Posts here often discuss operads, for which compositions are represented by a directed rooted tree and the root is the single output. Dually one can consider cooperads with multiple outputs. These give rise naturally to coalgebras rather than algebras. And yes, people have considered vertex operator coalgebras and so on. Recall that coalgebras are essential to the concept of Hopf algebra. An example of a Hopf algebra is a universal enveloping algebra of a semisimple Lie algebra. Deformations of these, also Hopf algebras, are the notorious quantum groups.

Now Ross Street has published a book, Quantum Groups: a Path to Current Algebra, which I would love to get my hands on. The book blurb says, “A key to understanding these new developments is categorical duality.” That simply means the duality given by turning a tree upside down, as drawn, so we need operad structures that combine upward branches and downward branches. Leaping ahead to triality, one expects branchings in three directions and no chosen root. Such diagrams are associated to cyclic operads, and we actually consider these with polygonal tilings, since the dual to a polygon is a branching tree with no real root.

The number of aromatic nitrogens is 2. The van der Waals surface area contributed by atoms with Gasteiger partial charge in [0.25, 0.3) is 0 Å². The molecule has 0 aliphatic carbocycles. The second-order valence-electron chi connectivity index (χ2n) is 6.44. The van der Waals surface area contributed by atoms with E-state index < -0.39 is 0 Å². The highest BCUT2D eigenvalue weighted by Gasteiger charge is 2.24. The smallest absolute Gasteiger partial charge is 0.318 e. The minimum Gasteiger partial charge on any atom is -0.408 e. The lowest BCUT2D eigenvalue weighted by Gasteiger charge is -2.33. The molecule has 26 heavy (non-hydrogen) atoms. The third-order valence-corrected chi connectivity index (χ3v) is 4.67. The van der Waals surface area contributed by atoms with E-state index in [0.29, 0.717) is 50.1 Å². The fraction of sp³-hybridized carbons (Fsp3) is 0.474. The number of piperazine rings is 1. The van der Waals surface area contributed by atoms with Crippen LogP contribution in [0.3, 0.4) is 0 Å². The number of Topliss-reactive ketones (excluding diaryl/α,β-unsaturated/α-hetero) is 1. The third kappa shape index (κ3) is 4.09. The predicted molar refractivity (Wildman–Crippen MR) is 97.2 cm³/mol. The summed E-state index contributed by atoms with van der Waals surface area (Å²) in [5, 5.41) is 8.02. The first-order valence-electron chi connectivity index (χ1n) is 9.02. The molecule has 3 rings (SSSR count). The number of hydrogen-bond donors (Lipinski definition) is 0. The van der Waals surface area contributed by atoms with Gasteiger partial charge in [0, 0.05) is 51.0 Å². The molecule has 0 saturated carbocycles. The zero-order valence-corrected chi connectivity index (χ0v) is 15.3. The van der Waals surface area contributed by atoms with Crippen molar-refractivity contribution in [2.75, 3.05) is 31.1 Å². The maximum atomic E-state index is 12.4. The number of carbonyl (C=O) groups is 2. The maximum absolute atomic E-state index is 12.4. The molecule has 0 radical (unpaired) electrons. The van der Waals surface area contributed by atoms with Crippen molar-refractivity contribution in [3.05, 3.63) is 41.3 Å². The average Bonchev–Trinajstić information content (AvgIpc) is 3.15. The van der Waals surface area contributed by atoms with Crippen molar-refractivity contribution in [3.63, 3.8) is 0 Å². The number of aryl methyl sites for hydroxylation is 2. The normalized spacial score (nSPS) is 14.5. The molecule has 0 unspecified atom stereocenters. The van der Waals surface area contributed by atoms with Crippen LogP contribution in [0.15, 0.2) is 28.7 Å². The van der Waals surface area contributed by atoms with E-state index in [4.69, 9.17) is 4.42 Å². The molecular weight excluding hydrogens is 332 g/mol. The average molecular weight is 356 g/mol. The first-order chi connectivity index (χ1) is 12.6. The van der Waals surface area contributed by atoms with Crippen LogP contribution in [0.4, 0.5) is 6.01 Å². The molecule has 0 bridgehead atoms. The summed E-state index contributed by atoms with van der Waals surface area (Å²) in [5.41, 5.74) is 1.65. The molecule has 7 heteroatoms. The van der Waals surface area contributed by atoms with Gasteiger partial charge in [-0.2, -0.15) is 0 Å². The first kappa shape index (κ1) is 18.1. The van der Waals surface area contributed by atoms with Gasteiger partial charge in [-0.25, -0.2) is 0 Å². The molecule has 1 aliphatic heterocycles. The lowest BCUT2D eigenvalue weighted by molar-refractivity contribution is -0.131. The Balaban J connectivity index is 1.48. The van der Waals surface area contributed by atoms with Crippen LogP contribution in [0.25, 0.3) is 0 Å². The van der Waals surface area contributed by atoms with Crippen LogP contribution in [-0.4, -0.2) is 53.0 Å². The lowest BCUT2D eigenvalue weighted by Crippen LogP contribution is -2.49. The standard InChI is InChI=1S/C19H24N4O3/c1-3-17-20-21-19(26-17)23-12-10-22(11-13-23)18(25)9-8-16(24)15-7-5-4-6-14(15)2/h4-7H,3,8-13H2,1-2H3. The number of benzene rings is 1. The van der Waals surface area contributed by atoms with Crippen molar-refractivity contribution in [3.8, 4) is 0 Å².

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## Matti Pitkanen said,

July 28, 2007 @ 4:22 am

Thanks for refreshing my vague mental images about co-algebras.

I would like to understand how inclusions of hyperfinite factors of type II_1 relate to quantum groups and co-algebra structure and all that which is so difficult for me!

And how the replacement of complex rays of state space with N-rays (N is the included HFF and defines the resolution of quantum measurement since things can be measured only modulo action of N) brings in quantum group structure and exactly how this measurement resolution relates to co-product?

## kneemo said,

July 28, 2007 @ 6:33 pm

The Ross Street book looks excellent. I’m going to order it.